How to complain
Too many people don't complain because they feel embarrassed or can't be bothered, but you shouldn't let firms rip you off or get away with poor service. Find out how to make a successful complaint with Moneywise TV's easy guide.
Recently, we asked you about complaining, and our poll found that just one in five of us will always complain about poor customer service and standards.
You may not want to make a scene in public or think there's no point taking on corporate giants. But if you don't complain there's no incentive for firms to improve and you may lose the opportunity to claim cash as recompense.
Whether you're complaining to an insurance company, a local restaurant or high street store it pays to know your rights.
For shopping-related complaints familiarise yourself with the Sale of Goods Act – which covers complaints regarding repairs and refunds. For service complaints – about tradesmen or a restaurant for example – get to grips with the Supply of Goods and Services Act. Direct Gov offers simple explanations.
If you're not happy with a financial service read the small print. You may not be impressed that your motor cover doesn't pay out on chipped windscreens but if it's stipulated in the small print you won't stand a chance.
When you're sure of your rights make your complaint to the individual or company concerned. If you can't complain in person, get on the phone. State your grievance but stay calm, polite and don't get angry. If you don't get the response you want ask to speak to a manager or see if there's a formal complaints procedure.
Take a note of who you spoke to, the time and the date. Companies record calls and you can too – iPhone users can download the iPhone recorder app, alternatively you can try web-based services like Complaintcopy.com. Simply dial in your account number and pin before making your call and it will be recorded for you.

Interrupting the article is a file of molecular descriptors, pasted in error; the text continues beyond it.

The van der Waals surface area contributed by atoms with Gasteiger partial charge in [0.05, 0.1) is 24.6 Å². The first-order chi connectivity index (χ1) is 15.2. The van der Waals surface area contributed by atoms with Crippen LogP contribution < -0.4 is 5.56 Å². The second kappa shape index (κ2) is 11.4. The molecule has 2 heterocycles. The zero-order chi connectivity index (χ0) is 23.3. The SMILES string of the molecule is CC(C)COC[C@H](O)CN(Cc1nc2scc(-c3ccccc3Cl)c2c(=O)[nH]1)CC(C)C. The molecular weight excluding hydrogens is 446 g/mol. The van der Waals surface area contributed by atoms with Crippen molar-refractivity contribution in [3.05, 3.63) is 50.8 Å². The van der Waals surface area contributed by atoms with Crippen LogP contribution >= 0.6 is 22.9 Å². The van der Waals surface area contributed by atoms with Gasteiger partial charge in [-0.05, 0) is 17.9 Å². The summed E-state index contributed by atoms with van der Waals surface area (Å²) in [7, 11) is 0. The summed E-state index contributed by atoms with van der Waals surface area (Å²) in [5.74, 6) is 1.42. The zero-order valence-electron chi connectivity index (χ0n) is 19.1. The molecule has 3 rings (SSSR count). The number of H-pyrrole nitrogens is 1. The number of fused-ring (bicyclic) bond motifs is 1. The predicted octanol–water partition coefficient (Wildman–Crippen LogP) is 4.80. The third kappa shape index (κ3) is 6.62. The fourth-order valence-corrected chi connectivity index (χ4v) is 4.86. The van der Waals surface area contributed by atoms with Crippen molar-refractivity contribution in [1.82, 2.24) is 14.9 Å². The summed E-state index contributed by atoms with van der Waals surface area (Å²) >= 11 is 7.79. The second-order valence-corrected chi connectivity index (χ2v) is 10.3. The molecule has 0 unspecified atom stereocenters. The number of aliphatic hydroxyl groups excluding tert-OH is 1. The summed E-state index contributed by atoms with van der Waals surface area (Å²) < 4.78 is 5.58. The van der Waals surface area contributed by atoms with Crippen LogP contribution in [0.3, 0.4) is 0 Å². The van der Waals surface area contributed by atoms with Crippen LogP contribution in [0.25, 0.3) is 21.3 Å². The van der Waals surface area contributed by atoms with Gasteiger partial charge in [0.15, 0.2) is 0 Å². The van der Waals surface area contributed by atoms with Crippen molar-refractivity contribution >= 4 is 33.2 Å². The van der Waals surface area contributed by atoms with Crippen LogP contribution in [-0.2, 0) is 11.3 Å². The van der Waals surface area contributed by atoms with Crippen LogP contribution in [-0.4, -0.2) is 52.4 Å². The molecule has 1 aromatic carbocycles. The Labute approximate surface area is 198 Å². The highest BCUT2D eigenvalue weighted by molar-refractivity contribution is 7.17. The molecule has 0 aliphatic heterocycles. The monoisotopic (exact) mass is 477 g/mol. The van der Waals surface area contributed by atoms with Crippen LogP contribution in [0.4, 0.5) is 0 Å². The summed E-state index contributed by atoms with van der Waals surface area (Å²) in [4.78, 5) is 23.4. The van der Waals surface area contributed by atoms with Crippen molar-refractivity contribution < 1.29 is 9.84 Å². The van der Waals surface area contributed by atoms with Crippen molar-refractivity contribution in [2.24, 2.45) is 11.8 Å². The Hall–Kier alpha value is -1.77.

If this doesn't work – or you're liable to get angry – write a letter. This can also help if you have evidence to support your claim. Be brief, to the point and set out the facts in a clear and logical manner.
Find out to whom to address the letter to and market it 'complaint'. Give the company reasonable time to respond such as 14 days. Take a copy of your letter and any additional evidence before posting.
Don't let companies fob you off if your complaint isn't resolved - you may need to follow up calls and letters.
As a last resort many industries – including financial services, and estate agents - have ombudsmen that can look into complaints for you free of charge. For simple disputes, involving sums less than £5,000 you can use the small claims court.
Legal action is expensive so should only be pursued once every avenue is exhausted. However in some cases you may find that simply mentioning solicitors is enough to chivvy along your complaint.